Other objects and embodiments will be found in the following detailed description of the invention.
As hereinbefore set forth, the present invention is concerned with a dehydrogenation process which involves the use, in one step of the process, of a selective oxidation catalyst which will provide increased stability as well as eliminating the shrinkage in the volume of the catalyst composition which is attendant with prior catalytic compositions of matter used in the same process.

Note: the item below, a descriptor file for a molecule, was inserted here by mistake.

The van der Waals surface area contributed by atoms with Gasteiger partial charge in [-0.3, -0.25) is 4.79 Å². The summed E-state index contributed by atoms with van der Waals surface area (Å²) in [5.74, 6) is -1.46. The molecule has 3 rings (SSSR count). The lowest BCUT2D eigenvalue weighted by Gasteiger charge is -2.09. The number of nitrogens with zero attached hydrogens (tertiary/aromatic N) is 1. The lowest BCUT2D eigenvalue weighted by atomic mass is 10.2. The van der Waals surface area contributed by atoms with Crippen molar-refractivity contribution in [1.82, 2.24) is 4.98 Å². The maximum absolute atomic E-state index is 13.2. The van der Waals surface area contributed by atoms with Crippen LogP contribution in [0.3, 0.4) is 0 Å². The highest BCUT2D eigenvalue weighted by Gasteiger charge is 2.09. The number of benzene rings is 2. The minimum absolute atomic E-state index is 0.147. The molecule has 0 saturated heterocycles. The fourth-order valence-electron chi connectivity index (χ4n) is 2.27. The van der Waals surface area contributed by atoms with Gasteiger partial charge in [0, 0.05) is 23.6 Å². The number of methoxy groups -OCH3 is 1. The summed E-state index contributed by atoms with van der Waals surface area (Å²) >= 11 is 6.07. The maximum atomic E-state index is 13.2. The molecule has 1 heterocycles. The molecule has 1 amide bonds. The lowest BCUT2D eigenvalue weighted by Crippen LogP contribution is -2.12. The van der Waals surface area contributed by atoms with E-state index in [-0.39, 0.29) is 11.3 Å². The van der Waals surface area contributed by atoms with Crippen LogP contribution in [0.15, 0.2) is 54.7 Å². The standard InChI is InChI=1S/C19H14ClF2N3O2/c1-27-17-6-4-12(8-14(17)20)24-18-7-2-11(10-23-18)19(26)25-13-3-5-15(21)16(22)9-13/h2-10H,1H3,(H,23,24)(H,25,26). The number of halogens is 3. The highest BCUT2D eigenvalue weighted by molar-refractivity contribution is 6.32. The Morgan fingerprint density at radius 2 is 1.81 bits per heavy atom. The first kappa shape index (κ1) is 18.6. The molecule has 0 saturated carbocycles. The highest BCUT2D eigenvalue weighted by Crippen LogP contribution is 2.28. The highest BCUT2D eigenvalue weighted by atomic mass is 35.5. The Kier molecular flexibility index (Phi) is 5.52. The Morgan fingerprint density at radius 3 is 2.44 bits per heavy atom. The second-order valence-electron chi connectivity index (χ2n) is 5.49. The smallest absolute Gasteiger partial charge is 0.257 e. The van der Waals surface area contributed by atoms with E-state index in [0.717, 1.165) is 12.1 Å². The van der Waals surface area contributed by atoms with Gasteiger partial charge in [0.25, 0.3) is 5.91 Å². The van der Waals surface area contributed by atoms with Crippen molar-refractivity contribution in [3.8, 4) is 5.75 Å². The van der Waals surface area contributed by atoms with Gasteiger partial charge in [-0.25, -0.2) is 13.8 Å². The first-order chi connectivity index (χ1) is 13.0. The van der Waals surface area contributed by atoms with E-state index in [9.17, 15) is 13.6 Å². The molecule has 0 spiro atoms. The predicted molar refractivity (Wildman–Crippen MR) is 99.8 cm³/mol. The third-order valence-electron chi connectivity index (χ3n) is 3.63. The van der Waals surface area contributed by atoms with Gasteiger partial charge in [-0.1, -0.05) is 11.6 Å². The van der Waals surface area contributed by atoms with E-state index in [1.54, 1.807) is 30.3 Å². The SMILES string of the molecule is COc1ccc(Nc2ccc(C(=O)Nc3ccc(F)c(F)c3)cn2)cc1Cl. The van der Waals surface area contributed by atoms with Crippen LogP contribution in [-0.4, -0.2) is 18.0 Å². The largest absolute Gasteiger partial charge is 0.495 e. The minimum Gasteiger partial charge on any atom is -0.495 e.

In the present process, a dehydrogenatable hydrocarbon of the type hereinafter set forth in greater detail, is contacted with a dehydrogenation catalyst in the presence of steam in a multicatalyst bed system. Inasmuch as the dehydrogenation of the hydrocarbon is endothermic in nature, it is necessary to provide an additional amount of heat before the product enters the next catalyst bed, the reaction temperature being held at a relatively high rate in order to provide a high equilibrium conversion as well as a high reaction rate. One method of effecting this increase in the desired temperature is to provide an internal catalytic combustion of the hydrogen which is produced during the dehydrogenation reaction in order to reheat the product to the desired level. By effecting a selective oxidation of the hydrogen, it is possible to avoid the use of superheated steam or other outside sources of heat. This selective oxidation of hydrogen with the resultant composition thereof is effected by utilizing a selective oxidation catalyst of the type hereinafter set forth in greater detail, the selective oxidation catalyst maintaining its stability and activity for a considerable length of time.